adapt your working days to make the most of this period

Menopause is an unavoidable stage in a woman’s life.

Hot flashes, sleep disturbances, sudden mood changes… As you approach fifty, the symptoms appear gradually, and they can quickly become disabling for everyday life, and particularly in the office.

Menopause, this inevitable passage

If the menopause can be difficult to live with for some women, this is because it sets in gradually, generally for 2 to 4 years, before the definitive cessation of the follicular functioning of the ovaries and therefore of menstruation.

For example, it is common to suffer from hot flashes, chronic fatigue, sleep and mood disorders, etc. The symptoms can be physical as well as mental.

They can therefore be difficult to bear and have a lasting impact on your daily life, generally from midlife onwards.

It is therefore important to know how to adapt your lifestyle and work rhythm to manage physical symptoms and preserve your mental health.

3 reasons to adapt your days as you approach menopause

Preserve your mental health

Menopause involves many hormonal changes, which can affect fatigue, mood, and concentration. Women who are approaching menopause are particularly sensitive to stress, anxiety and even depression. These symptoms can be avoided or limited by creating an atmosphere and pace of work that suits you and does not exhaust you.

Staying productive despite physical symptoms

Hot flashes, fatigue or even body pain, particularly in the back, are typical symptoms of premenopause. Many women suffer from them, and they can make labor more difficult. It is therefore important that you are aware of these changes, in order to adapt your schedule to be the most productive when your body and mind allow it.

Avoiding burnout

These psychological and physical symptoms are of course burdensome, and often create additional fatigue to that which you already feel at the end of a working day. To avoid burning out, it is necessary to accept these biological changes to adapt your work routine accordingly, in order to preserve your health, your morale, and your efficiency as much as possible.

9 tips to adapt your days

Understanding your body and accepting changes

First of all, it is essential to understand the causes of your symptoms and to tame them. At what time of day do hot flashes most often occur? At what time do you feel tired? Do you experience energy spikes, and when? Are there contexts that favor your mood changes? Your body is changing: to change your lifestyle with it, it is important to (re)discover it.

Prioritize a healthy diet

Diet and hydration play a key role in managing premenopausal symptoms. Eating a balanced diet and drinking plenty of water can even reduce certain symptoms, such as fatigue and hot flashes in particular.

Coping with hot flashes

This symptom is very common, and many women report suffering from it. If possible, you can ask to have a fan available to maintain a cool environment, and wear light clothing.

Limit stress

As menopause approaches, many women feel more vulnerable to stress. It is therefore important to protect yourself from this. Meditation, breathing exercises, yoga, and regular physical activity can help you, in addition to relieving certain body pains.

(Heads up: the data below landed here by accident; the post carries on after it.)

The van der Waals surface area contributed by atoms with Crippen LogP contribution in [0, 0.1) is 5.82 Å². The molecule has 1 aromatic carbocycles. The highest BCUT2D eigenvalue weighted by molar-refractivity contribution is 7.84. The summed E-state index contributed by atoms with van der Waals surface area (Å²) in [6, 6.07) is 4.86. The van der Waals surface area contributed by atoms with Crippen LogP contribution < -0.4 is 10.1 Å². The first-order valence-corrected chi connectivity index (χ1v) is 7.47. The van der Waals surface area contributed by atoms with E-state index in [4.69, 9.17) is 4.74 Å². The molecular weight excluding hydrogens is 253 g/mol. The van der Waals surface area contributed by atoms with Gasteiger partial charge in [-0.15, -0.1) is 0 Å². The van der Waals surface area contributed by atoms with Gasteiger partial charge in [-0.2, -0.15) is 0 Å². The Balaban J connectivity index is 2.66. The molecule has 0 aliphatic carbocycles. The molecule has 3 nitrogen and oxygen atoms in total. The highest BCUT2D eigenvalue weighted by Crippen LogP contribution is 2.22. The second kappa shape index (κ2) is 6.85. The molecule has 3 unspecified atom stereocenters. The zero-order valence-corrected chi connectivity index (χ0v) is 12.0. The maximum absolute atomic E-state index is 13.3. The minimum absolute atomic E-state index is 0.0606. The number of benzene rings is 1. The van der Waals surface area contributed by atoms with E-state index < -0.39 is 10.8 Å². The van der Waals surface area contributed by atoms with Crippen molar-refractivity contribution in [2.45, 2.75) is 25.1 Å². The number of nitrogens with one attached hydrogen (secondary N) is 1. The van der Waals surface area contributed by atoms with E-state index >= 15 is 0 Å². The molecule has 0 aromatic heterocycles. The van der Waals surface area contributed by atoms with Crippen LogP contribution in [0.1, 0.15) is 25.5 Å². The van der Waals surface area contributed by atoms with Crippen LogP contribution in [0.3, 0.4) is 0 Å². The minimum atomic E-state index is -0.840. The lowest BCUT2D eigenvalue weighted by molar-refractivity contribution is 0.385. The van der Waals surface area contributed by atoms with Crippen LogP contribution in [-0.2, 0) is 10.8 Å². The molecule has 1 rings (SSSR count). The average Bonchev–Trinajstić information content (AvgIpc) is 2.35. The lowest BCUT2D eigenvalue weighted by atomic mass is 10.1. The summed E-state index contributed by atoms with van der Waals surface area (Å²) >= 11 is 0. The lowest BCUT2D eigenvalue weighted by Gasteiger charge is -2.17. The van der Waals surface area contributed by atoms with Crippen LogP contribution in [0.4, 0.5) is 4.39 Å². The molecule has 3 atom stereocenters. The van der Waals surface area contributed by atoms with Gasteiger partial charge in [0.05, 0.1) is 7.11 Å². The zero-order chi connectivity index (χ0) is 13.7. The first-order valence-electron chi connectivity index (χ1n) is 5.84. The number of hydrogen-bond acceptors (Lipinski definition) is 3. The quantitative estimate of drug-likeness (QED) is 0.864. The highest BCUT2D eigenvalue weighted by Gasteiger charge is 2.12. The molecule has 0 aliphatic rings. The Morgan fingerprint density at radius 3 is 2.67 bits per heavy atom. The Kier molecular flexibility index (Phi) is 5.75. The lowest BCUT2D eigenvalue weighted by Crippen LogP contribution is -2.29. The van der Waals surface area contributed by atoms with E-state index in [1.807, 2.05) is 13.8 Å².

Focus on teleworking

Depending on your position and with the agreement of your manager, you may consider working remotely several days a week. You will be able to take advantage of the time you do not spend in transport to rest, and it will also be easier to manage hot flashes if you are at home.

Adapt your schedule

If you suffer from sleep disorders, you can ask your manager for adapted hours. Depending on the organization of the company and the type of position, it may be possible to arrive later in the morning and leave earlier in the evening, or vice versa. But these adjustments can only be made by communicating with your employer about the difficulties you are experiencing.

Talk to your manager

Of course, menopause is not an easy topic to discuss, especially with colleagues. However, it is important to break the taboo and be honest to find suitable solutions. By discussing openly, you may be able to plan adapted hours, additional teleworking days, etc. You can also make an appointment with occupational health first, who can help you contact your superior, and you advise adjustments.

Remember that you are not alone

If you feel comfortable enough, don’t hesitate to interact with other women your age at work. You are not the only one going through these changes, and every woman experiences this period differently. Discussing it with other women can therefore allow us to exchange advice, and to feel understood and supported.

Consult your doctor

Menopause is not an illness, but it may sometimes be necessary to consult a health professional if the symptoms become too severe and too disabling. You will then be able to discuss possible suitable hormonal treatments and take stock of the adjustments to be made at work and in your everyday life.

In summary, menopause is a crucial stage in a woman’s life. The symptoms, which can last for several years, can be difficult to manage, especially in professional life. Fatigue, depression, sleep disorders, hot flashes… To overcome them as best as possible, it is important to understand your body and the changes it is making, in order to adapt your life to experience this period as little as possible and get back to normal. control.

(Photo credit: iStock – JLco – Julia Amaral)

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